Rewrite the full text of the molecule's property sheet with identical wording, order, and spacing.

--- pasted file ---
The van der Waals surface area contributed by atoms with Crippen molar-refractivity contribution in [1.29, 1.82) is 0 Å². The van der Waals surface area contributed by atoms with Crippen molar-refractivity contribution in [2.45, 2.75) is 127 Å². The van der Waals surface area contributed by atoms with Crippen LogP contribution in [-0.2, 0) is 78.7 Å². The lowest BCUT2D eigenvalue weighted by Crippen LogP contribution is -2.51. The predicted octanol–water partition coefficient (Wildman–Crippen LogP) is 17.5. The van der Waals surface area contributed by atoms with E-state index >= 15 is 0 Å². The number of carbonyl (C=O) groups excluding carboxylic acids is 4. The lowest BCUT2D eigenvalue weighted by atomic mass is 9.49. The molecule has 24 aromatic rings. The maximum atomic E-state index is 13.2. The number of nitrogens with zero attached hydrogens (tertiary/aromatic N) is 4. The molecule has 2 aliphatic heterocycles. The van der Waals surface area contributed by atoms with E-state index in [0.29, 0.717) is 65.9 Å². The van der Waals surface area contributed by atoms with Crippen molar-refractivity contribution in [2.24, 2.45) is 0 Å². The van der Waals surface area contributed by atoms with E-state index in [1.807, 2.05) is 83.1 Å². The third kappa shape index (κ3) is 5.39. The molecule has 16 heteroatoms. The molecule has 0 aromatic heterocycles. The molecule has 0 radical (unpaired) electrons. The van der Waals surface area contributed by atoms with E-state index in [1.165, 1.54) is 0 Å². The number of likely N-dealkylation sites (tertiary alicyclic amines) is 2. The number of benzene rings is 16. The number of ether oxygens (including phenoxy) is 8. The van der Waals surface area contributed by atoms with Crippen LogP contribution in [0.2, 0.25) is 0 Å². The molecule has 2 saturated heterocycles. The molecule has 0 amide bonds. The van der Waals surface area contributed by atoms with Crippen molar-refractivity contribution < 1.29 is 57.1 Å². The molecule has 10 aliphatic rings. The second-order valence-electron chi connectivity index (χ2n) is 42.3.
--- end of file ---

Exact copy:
The van der Waals surface area contributed by atoms with Crippen molar-refractivity contribution in [1.29, 1.82) is 0 Å². The van der Waals surface area contributed by atoms with Crippen molar-refractivity contribution in [2.45, 2.75) is 127 Å². The van der Waals surface area contributed by atoms with Crippen LogP contribution in [-0.2, 0) is 78.7 Å². The lowest BCUT2D eigenvalue weighted by Crippen LogP contribution is -2.51. The predicted octanol–water partition coefficient (Wildman–Crippen LogP) is 17.5. The van der Waals surface area contributed by atoms with E-state index >= 15 is 0 Å². The number of carbonyl (C=O) groups excluding carboxylic acids is 4. The lowest BCUT2D eigenvalue weighted by atomic mass is 9.49. The molecule has 24 aromatic rings. The maximum atomic E-state index is 13.2. The number of nitrogens with zero attached hydrogens (tertiary/aromatic N) is 4. The molecule has 2 aliphatic heterocycles. The van der Waals surface area contributed by atoms with E-state index in [0.29, 0.717) is 65.9 Å². The van der Waals surface area contributed by atoms with Crippen molar-refractivity contribution in [2.24, 2.45) is 0 Å². The van der Waals surface area contributed by atoms with E-state index in [1.807, 2.05) is 83.1 Å². The third kappa shape index (κ3) is 5.39. The molecule has 16 heteroatoms. The molecule has 0 aromatic heterocycles. The molecule has 0 radical (unpaired) electrons. The van der Waals surface area contributed by atoms with E-state index in [1.165, 1.54) is 0 Å². The number of likely N-dealkylation sites (tertiary alicyclic amines) is 2. The number of benzene rings is 16. The number of ether oxygens (including phenoxy) is 8. The van der Waals surface area contributed by atoms with Crippen LogP contribution in [0.2, 0.25) is 0 Å². The molecule has 2 saturated heterocycles. The molecule has 0 amide bonds. The van der Waals surface area contributed by atoms with Crippen molar-refractivity contribution < 1.29 is 57.1 Å². The molecule has 10 aliphatic rings. The second-order valence-electron chi connectivity index (χ2n) is 42.3.